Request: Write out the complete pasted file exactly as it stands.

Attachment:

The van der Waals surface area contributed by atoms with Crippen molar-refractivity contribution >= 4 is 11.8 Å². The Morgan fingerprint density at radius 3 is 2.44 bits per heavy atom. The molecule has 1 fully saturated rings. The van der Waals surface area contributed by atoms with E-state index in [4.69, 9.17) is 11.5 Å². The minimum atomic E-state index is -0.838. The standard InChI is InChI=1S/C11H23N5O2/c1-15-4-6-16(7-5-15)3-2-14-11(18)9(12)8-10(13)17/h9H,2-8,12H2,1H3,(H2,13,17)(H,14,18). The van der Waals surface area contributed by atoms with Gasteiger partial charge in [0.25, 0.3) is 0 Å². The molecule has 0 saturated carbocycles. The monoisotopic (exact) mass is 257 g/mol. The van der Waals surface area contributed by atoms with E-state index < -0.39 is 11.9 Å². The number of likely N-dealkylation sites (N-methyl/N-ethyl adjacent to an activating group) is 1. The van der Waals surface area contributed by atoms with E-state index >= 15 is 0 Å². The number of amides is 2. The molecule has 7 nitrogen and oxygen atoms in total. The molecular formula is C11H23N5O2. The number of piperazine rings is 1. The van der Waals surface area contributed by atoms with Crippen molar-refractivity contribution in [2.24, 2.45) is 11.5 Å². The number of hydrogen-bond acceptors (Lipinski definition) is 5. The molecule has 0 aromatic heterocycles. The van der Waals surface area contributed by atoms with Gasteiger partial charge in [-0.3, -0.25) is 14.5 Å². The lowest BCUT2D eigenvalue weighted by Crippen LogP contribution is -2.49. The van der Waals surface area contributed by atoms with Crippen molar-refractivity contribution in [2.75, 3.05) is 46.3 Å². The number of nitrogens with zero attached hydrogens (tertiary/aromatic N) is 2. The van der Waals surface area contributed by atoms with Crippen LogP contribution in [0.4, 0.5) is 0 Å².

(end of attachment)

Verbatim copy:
The van der Waals surface area contributed by atoms with Crippen molar-refractivity contribution >= 4 is 11.8 Å². The Morgan fingerprint density at radius 3 is 2.44 bits per heavy atom. The molecule has 1 fully saturated rings. The van der Waals surface area contributed by atoms with E-state index in [4.69, 9.17) is 11.5 Å². The minimum atomic E-state index is -0.838. The standard InChI is InChI=1S/C11H23N5O2/c1-15-4-6-16(7-5-15)3-2-14-11(18)9(12)8-10(13)17/h9H,2-8,12H2,1H3,(H2,13,17)(H,14,18). The van der Waals surface area contributed by atoms with Gasteiger partial charge in [0.25, 0.3) is 0 Å². The molecule has 0 saturated carbocycles. The monoisotopic (exact) mass is 257 g/mol. The van der Waals surface area contributed by atoms with E-state index < -0.39 is 11.9 Å². The number of likely N-dealkylation sites (N-methyl/N-ethyl adjacent to an activating group) is 1. The van der Waals surface area contributed by atoms with E-state index >= 15 is 0 Å². The number of amides is 2. The molecule has 7 nitrogen and oxygen atoms in total. The molecular formula is C11H23N5O2. The number of piperazine rings is 1. The van der Waals surface area contributed by atoms with Crippen molar-refractivity contribution in [2.24, 2.45) is 11.5 Å². The number of hydrogen-bond acceptors (Lipinski definition) is 5. The molecule has 0 aromatic heterocycles. The van der Waals surface area contributed by atoms with Gasteiger partial charge in [-0.3, -0.25) is 14.5 Å². The lowest BCUT2D eigenvalue weighted by Crippen LogP contribution is -2.49. The van der Waals surface area contributed by atoms with Crippen molar-refractivity contribution in [2.75, 3.05) is 46.3 Å². The number of nitrogens with zero attached hydrogens (tertiary/aromatic N) is 2. The van der Waals surface area contributed by atoms with Crippen LogP contribution in [0.4, 0.5) is 0 Å².